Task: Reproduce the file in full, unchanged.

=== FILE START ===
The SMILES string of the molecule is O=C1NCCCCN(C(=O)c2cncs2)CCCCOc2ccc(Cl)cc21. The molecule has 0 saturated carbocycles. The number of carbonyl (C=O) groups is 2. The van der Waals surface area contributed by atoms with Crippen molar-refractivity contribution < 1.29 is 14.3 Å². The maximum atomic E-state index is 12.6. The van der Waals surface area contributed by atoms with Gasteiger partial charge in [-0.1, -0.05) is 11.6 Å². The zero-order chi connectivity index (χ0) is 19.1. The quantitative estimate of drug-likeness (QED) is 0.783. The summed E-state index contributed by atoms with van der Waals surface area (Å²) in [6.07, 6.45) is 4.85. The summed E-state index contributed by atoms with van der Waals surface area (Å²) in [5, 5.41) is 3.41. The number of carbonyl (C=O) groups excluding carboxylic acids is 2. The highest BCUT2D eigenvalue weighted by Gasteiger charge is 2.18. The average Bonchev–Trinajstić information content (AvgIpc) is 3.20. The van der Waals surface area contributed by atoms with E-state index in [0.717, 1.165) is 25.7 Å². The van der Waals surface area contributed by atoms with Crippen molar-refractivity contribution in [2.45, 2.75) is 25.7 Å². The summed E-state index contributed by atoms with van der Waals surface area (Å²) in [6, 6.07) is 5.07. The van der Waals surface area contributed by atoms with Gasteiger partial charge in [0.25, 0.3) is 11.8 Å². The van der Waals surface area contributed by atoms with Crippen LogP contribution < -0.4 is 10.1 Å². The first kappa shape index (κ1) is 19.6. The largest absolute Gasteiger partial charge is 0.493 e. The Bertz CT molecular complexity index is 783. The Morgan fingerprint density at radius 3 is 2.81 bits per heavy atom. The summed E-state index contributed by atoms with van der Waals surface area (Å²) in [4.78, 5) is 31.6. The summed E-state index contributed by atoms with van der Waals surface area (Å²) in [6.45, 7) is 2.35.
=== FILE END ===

The SMILES string of the molecule is O=C1NCCCCN(C(=O)c2cncs2)CCCCOc2ccc(Cl)cc21. The molecule has 0 saturated carbocycles. The number of carbonyl (C=O) groups is 2. The van der Waals surface area contributed by atoms with Crippen molar-refractivity contribution < 1.29 is 14.3 Å². The maximum atomic E-state index is 12.6. The van der Waals surface area contributed by atoms with Gasteiger partial charge in [-0.1, -0.05) is 11.6 Å². The zero-order chi connectivity index (χ0) is 19.1. The quantitative estimate of drug-likeness (QED) is 0.783. The summed E-state index contributed by atoms with van der Waals surface area (Å²) in [6.07, 6.45) is 4.85. The summed E-state index contributed by atoms with van der Waals surface area (Å²) in [5, 5.41) is 3.41. The number of carbonyl (C=O) groups excluding carboxylic acids is 2. The highest BCUT2D eigenvalue weighted by Gasteiger charge is 2.18. The average Bonchev–Trinajstić information content (AvgIpc) is 3.20. The van der Waals surface area contributed by atoms with E-state index in [0.717, 1.165) is 25.7 Å². The van der Waals surface area contributed by atoms with Crippen molar-refractivity contribution in [2.45, 2.75) is 25.7 Å². The summed E-state index contributed by atoms with van der Waals surface area (Å²) in [6, 6.07) is 5.07. The van der Waals surface area contributed by atoms with Gasteiger partial charge in [0.25, 0.3) is 11.8 Å². The van der Waals surface area contributed by atoms with Crippen LogP contribution < -0.4 is 10.1 Å². The first kappa shape index (κ1) is 19.6. The largest absolute Gasteiger partial charge is 0.493 e. The Bertz CT molecular complexity index is 783. The Morgan fingerprint density at radius 3 is 2.81 bits per heavy atom. The summed E-state index contributed by atoms with van der Waals surface area (Å²) in [4.78, 5) is 31.6. The summed E-state index contributed by atoms with van der Waals surface area (Å²) in [6.45, 7) is 2.35.